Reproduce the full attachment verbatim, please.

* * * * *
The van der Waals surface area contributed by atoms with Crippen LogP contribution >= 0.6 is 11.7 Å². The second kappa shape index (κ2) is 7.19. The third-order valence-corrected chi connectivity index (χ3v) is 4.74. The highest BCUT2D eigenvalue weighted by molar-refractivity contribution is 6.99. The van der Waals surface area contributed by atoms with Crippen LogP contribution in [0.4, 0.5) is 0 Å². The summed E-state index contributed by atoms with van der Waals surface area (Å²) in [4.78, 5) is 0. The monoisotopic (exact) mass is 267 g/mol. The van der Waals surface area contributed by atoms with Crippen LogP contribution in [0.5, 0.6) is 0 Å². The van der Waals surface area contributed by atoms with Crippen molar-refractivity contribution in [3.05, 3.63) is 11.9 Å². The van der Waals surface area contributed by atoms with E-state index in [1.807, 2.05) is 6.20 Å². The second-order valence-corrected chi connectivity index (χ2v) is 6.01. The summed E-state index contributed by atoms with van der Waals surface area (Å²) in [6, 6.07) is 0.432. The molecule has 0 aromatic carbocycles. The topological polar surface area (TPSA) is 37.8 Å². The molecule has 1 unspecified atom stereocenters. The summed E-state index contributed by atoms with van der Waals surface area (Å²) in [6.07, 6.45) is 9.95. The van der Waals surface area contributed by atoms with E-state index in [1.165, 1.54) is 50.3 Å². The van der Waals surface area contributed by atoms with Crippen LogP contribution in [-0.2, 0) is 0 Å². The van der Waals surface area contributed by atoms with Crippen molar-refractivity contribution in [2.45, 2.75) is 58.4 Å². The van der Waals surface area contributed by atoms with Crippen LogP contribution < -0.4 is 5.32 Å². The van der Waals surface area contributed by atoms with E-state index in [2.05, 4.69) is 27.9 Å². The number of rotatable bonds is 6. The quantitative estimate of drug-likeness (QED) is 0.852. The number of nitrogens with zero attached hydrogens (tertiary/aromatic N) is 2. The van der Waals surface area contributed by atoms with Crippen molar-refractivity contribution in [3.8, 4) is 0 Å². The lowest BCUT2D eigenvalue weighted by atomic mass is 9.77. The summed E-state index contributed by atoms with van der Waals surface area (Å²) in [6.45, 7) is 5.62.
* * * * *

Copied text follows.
The van der Waals surface area contributed by atoms with Crippen LogP contribution >= 0.6 is 11.7 Å². The second kappa shape index (κ2) is 7.19. The third-order valence-corrected chi connectivity index (χ3v) is 4.74. The highest BCUT2D eigenvalue weighted by molar-refractivity contribution is 6.99. The van der Waals surface area contributed by atoms with Crippen LogP contribution in [0.4, 0.5) is 0 Å². The summed E-state index contributed by atoms with van der Waals surface area (Å²) in [4.78, 5) is 0. The monoisotopic (exact) mass is 267 g/mol. The van der Waals surface area contributed by atoms with Crippen LogP contribution in [0.5, 0.6) is 0 Å². The van der Waals surface area contributed by atoms with Crippen molar-refractivity contribution in [3.05, 3.63) is 11.9 Å². The van der Waals surface area contributed by atoms with E-state index in [1.807, 2.05) is 6.20 Å². The second-order valence-corrected chi connectivity index (χ2v) is 6.01. The summed E-state index contributed by atoms with van der Waals surface area (Å²) in [6, 6.07) is 0.432. The molecule has 0 aromatic carbocycles. The topological polar surface area (TPSA) is 37.8 Å². The molecule has 1 unspecified atom stereocenters. The summed E-state index contributed by atoms with van der Waals surface area (Å²) in [6.07, 6.45) is 9.95. The van der Waals surface area contributed by atoms with E-state index in [1.165, 1.54) is 50.3 Å². The van der Waals surface area contributed by atoms with Crippen LogP contribution in [-0.2, 0) is 0 Å². The van der Waals surface area contributed by atoms with Crippen molar-refractivity contribution in [2.45, 2.75) is 58.4 Å². The van der Waals surface area contributed by atoms with Crippen LogP contribution < -0.4 is 5.32 Å². The van der Waals surface area contributed by atoms with E-state index in [2.05, 4.69) is 27.9 Å². The number of rotatable bonds is 6. The quantitative estimate of drug-likeness (QED) is 0.852. The number of nitrogens with zero attached hydrogens (tertiary/aromatic N) is 2. The van der Waals surface area contributed by atoms with Crippen molar-refractivity contribution in [3.8, 4) is 0 Å². The lowest BCUT2D eigenvalue weighted by atomic mass is 9.77. The summed E-state index contributed by atoms with van der Waals surface area (Å²) in [6.45, 7) is 5.62.